The page of the manuscript of the Notitia Dignitatum in the Bodleian Library, Oxford showing the command of the Count of the Saxon Shore. The fort at Lympne (known as Portus Lemanis) near Lyminge is shown on the left of the middle row. (©Wikimedia Commons)
We have been delighted by the positive response to the launch of the Royal Saxon Way. Many people have already enjoyed walking the route, experiencing the varied sea, river and landscape to be enjoyed along the way. Many too have responded well to the idea that a number of churches on the route were connected to powerful women who founded them or served as abbesses in the 7th and 8th Centuries, and that these women should be celebrated. But what is Saxon about the route? After all, it is commonly said that in the period after the end of Roman rule, Kent was settled by the Jutes rather than by Saxons?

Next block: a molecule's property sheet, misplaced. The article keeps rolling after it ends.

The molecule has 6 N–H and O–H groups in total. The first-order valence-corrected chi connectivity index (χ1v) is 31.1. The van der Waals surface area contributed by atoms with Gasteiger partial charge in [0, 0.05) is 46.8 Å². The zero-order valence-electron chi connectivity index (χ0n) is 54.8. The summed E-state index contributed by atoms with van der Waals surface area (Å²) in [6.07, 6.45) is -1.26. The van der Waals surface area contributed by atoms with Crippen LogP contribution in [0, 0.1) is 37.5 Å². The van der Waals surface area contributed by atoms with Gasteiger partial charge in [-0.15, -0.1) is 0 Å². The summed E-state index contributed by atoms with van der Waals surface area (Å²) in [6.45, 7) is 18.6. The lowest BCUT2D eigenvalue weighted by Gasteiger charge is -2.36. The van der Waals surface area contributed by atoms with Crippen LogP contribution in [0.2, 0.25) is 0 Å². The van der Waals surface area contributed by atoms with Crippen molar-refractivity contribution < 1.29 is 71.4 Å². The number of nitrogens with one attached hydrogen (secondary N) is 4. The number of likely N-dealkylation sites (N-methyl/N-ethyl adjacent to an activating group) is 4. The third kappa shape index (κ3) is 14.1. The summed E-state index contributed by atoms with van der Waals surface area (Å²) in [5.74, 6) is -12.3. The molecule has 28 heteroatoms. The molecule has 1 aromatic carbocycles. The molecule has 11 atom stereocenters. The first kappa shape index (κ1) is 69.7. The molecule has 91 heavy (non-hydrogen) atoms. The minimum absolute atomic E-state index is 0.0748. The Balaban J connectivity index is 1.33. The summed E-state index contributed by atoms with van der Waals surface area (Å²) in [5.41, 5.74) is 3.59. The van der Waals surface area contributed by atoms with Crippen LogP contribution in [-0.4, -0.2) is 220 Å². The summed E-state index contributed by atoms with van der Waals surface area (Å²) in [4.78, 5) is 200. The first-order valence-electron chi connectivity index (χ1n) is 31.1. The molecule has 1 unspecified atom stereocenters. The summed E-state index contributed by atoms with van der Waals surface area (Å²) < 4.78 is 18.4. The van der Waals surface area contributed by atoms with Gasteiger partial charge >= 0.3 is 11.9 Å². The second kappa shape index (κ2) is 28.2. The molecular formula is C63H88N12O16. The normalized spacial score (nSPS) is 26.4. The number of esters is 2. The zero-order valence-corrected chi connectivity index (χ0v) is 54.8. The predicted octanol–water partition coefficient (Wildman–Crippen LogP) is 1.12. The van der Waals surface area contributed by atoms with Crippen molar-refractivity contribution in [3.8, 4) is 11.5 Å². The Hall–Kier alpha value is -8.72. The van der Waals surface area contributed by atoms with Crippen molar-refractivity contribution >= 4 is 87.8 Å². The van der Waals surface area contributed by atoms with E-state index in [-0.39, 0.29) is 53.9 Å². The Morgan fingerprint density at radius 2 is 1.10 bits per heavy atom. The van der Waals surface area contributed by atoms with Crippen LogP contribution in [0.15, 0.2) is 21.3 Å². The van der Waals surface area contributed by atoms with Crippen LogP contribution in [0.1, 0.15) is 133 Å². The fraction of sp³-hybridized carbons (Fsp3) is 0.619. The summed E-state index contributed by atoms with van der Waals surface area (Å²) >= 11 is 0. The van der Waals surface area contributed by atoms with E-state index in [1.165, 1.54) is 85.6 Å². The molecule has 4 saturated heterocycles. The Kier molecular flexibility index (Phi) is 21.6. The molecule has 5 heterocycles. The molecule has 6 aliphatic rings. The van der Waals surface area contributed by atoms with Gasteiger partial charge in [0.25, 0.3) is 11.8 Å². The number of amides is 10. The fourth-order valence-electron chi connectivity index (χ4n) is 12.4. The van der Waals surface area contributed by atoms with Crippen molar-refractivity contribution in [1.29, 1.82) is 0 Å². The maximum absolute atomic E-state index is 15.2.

The reality is that we do not know precisely where the migrants who came to the southern and eastern parts of Britain in the 4th, 5th and 6th Centuries actually came from or what they called themselves. Recent DNA research is demonstrating that a substantial proportion of the population of this area at this time, perhaps as much as 40%, had its origins in the north west of Continental Europe. So we can readily accept that there were migrants to Britain who came from the area we now think of as Germany, Scandinavia, the Netherlands and Belgium, but as they had no written language the people of that time have left no written records of where exactly in this region they came from, nor what they called themselves. So all we do know about them was written by others. These were almost entirely churchmen because on the whole, these were the only people who could read and write. Some were contemporaries living in Continental Europe. We also have one book written in the 6th Century in the west of Britain, outside the area settled by these migrants, where literacy and church institutions had survived the fall of the Roman Empire. The final source is the descendants of these migrants, who became Christian, and some of whom, as churchmen, learned to read and write. They too have left records about this early period, but written from the viewpoint of a later date. As churchmen, all these authors viewed themselves as the heirs of Roman Latin culture, and this influenced how they thought and what they wrote.